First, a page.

Friday, November 16 , 2018, 1:10 pm | Fair 67º

 
 
 
 

Letter to the Editor: A Climate Scientist’s Perspective on Measure P

My focus for the past decade as a climate scientist has been on the interconnectedness of carbon, water and climate on the planetary scale. Little did I imagine that I would be dealing with these connections at the local level, but the push for high-intensity extraction by the oil industry in our county has pulled me into this community discussion.

Much of climate science is complicated, for our planetary weather systems have many components and defy simple predictions. Over 97 percent of climate scientists are in agreement that human activity is driving much of the climate change that we are now experiencing, and which will grow in severity.

Statistically, we can predict that there will be more heat waves, floods and droughts and a rise in global sea level as the heat in the atmosphere and in the oceans increases, but we cannot say how fast the sea level will rise or how severe these weather events will be with any precision. We know that there will be tipping points triggered by such phenomena as the melting of Greenland and Antarctic glaciers, but again we cannot be precise about the speed and intensity of the occurrence.

Similarly, there is scientific uncertainty surrounding the extraction techniques of steam injection, acidization and fracking covered by Measure P, partially because there have been few measurements made or scientific studies completed. Most of what has been tracked has been by the oil industry and has either not been shared or is not scientifically reliable. There is considerable anecdotal evidence, however, about accidents, as well as serious health issues, community disruption, decrease land values, environmental pollution (land, air and water) and mixed economic benefits.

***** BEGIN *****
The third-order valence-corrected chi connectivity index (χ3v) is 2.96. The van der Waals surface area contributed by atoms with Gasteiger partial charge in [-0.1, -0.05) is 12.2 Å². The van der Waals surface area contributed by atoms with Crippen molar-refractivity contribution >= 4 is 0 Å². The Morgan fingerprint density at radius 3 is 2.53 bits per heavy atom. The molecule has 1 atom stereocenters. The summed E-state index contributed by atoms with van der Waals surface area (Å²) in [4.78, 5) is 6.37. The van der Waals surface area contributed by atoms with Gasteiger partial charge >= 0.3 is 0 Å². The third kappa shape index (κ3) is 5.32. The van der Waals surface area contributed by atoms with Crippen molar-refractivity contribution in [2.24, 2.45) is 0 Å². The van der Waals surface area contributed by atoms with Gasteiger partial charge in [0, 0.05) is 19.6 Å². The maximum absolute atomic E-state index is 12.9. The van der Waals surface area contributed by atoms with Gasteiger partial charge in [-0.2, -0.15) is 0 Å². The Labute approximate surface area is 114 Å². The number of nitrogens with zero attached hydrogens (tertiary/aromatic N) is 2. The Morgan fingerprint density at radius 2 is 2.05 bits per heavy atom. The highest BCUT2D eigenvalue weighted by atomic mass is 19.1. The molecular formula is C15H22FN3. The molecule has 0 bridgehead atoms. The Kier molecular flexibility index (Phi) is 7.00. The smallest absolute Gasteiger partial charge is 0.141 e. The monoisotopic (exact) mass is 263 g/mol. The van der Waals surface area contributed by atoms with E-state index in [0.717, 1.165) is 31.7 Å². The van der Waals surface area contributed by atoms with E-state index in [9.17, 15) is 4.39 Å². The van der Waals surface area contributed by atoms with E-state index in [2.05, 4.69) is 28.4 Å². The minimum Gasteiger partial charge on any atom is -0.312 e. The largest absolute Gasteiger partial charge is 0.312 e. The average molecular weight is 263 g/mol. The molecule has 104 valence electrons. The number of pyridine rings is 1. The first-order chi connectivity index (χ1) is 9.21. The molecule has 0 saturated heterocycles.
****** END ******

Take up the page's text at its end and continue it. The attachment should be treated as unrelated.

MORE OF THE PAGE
Thus, the question is: Are we willing to risk huge consequences with so little information available to us?

Measure P is designed to protect the people and environment of Santa Barbara County against some dangers that can be foreseen and considered likely, and also against others that quite possibly could happen but cannot be predicted.

How does this help us in making sense of Measure P? First, we are dealing with complex processes here in Santa Barbara that are interconnected and that interact with each other in unpredictable ways. It is irresponsible to say there won’t be any accidents. We have the history of the Santa Barbara oil platform blowout in 1969, the Alaska Exxon Valdez accident, the BP disaster in the Gulf, to name only a few of the most egregious examples. More recently, in Santa Barbara County, we have the history of Greka Oil Co. with its 400 plus oil spills, leaks, and safety violations. Even the oil industry recognizes that accidents happen. The more wells there are, the more likely accidents will be. And the oil companies increase the likelihood of accidents by using subcontractors that often cut corners for greater profit.

A major concern, and perhaps my biggest one, is the risk of contamination of our aquifers, together with the reality that once contaminated, they cannot easily be remedied, and certainly not within a few years. A mistake with our water resources cannot be erased. Contaminated underground water is irreversible in my lifetime and probably that of my children as well. Remediating water contamination is usually through dilution. But California lacks excess water to dilute anything.

High intensity petroleum extraction techniques not only compete for our scare water resources, (cyclical steam injection uses seven to nine barrels of water to produce one barrel of oil), but the oil industry, by re-injecting this water after it returns to the surface mixed with boron, heavy metals and radioactive nucleides, all highly toxic, risks contaminating our aquifers — the water we use in agriculture and for drinking. This double risk to our water resources makes it imperative that we seek other ways to get our energy. Fortunately we have the option of renewables — energy from the sun and wind. These clean energy sources are cost competitive today and have virtually no health, environmental or depletion downsides. They are the fastest-growing energy sources today, but we need to accelerate their development even more.

How have I come to a yes vote on Measure P? Essentially as a precautionary attitude and also one of looking at the future health of our region and our children.

Catherine Gautier, professor emerita
UCSB Geography Department

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